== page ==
Despite Australia’s lukewarm start to London 2012, I’ve come down with a full-blown case of Olympic fever. But there behaviour of a couple of swimmers has me flummoxed. James Magnussen’s sulky post-race interview, Emily Seebohm’s teary effort, and Leisel Jones’ bristling response to (admittedly unfair) criticism all reflect a culture of entitlement that appears to have set in.

Big Jimmy, aka “Maggie”, “The Missile”, or the Commbank “Can Man” buckled under the pressure. Sure, the media’s feverish hype wasn’t his doing, but describing his heat as “easy” hardly poured cold water on the expectation. And regardless of his performance in the pool, his post-race interview with Nine’s Giaan Rooney lacked grace and deserved censure. The 20-year-old carried himself with distinctly more humility after qualifying fastest for the 100m final, and a gold medal would doubtlessly redeem himself in the eyes of the public.

While Magnussen’s error was his American-style machismo that sits so poorly with the Australian psyche, Emily Seebohm’s reaction to her silver medal is far tougher to assess. Devastated athletes often cry, especially when they fall agonisingly short of the holy grail after four years of graft. But compared to Alicia Coutts’ unbridled elation following her own silver medal in last night’s 200m individual medley, Seebohm could have showed more poise. Furthermore, her reference to what “cost” her a gold medal implies that she felt entitled to first place, and the extent of her devastation after losing what is, after all, just a swimming race hints at how cosseted elite athletes can be.

Before discussing Leisel Jones, it is important to emphasise how unfair the criticism of her body shape was, especially in light of a leaked News Ltd news list that outlined the intention to stir controversy. But considering how unwarranted and cynical the attacks were, her response was confusing.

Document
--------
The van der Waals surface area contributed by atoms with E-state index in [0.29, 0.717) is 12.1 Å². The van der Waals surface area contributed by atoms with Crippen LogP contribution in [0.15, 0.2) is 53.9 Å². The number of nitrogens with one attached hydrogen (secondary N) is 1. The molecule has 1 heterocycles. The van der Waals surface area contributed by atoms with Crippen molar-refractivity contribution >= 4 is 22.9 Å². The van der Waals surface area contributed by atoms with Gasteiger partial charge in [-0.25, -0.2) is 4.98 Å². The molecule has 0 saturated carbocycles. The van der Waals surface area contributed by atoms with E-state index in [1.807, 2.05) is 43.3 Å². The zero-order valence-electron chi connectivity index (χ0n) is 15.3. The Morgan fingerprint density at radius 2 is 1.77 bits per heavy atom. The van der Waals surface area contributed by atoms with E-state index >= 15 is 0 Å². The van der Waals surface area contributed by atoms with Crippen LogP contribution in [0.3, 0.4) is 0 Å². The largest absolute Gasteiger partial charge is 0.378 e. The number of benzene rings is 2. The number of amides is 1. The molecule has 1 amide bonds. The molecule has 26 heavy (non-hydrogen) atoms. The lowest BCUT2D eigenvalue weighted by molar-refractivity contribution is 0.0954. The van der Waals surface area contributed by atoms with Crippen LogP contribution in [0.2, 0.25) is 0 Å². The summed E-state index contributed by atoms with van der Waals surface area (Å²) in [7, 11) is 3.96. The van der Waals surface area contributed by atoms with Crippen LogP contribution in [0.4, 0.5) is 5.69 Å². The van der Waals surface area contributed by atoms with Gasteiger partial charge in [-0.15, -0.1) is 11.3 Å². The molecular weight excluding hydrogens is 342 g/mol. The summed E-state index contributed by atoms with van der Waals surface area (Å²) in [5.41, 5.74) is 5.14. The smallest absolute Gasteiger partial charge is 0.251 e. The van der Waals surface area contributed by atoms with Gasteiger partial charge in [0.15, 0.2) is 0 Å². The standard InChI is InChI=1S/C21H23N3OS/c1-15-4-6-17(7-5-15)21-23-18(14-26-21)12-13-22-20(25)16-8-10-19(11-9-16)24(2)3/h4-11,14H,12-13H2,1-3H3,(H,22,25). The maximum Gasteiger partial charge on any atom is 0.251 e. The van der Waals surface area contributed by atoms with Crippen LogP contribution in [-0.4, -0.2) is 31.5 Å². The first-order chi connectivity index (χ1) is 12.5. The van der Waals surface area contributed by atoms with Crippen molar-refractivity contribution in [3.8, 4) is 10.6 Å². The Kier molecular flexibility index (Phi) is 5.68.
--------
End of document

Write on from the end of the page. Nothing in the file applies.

Jones has been lauded for her ability to convert negative press into motivation, but her decision to respond at all – and lend the baseless criticism any credence whatsoever – was puzzling.

There were a heap of other ways Jones could have acted. She could have let it go through to the keeper – “no comment” – or played a straight bat – “it’s like water off a duck’s back”; “I only listen to the opinions of those I respect”. Making light of the situation would have been endearing – “I’d like to see a few of those journos jump in the pool”; “Have you seen the rig on a few of those chubby scribes in the press box?”; “Remind me how many gold medals those armchair critics have in their sock draw”.

But instead, Jones made it obvious that the criticism had made an impact, good or bad. Admitting that the media affects performance in any way is a strange move. Even by trying to explain that negative column inches had been transformed into inspiration, Jones unnecessarily breathed new life into a story that had been roundly condemned and dismissed.

When Collingwood’s Brownlow Medallist Dane Swan was described as fat earlier this year, his sarcastic response was exemplary. Part 1: firmly quash the speculation at a press conference. Part 2: make light of the criticism via twitter. Part 3: rub your nay-sayers’ noses in it with three goals, 42 touches and an Anzac Day medal. Whereas Jones stoked her ‘fat’ story, Swan completely snuffed it out.

But that’s the response of an AFL player who has built up a thick skin in the face of constant media attention 52 weeks of the year. Our Olympians linger in the background until the focus explodes for two weeks every four years, when the Olympic flame burns brightly and the glare of the media shines even brighter. Evidently, some struggle to cope.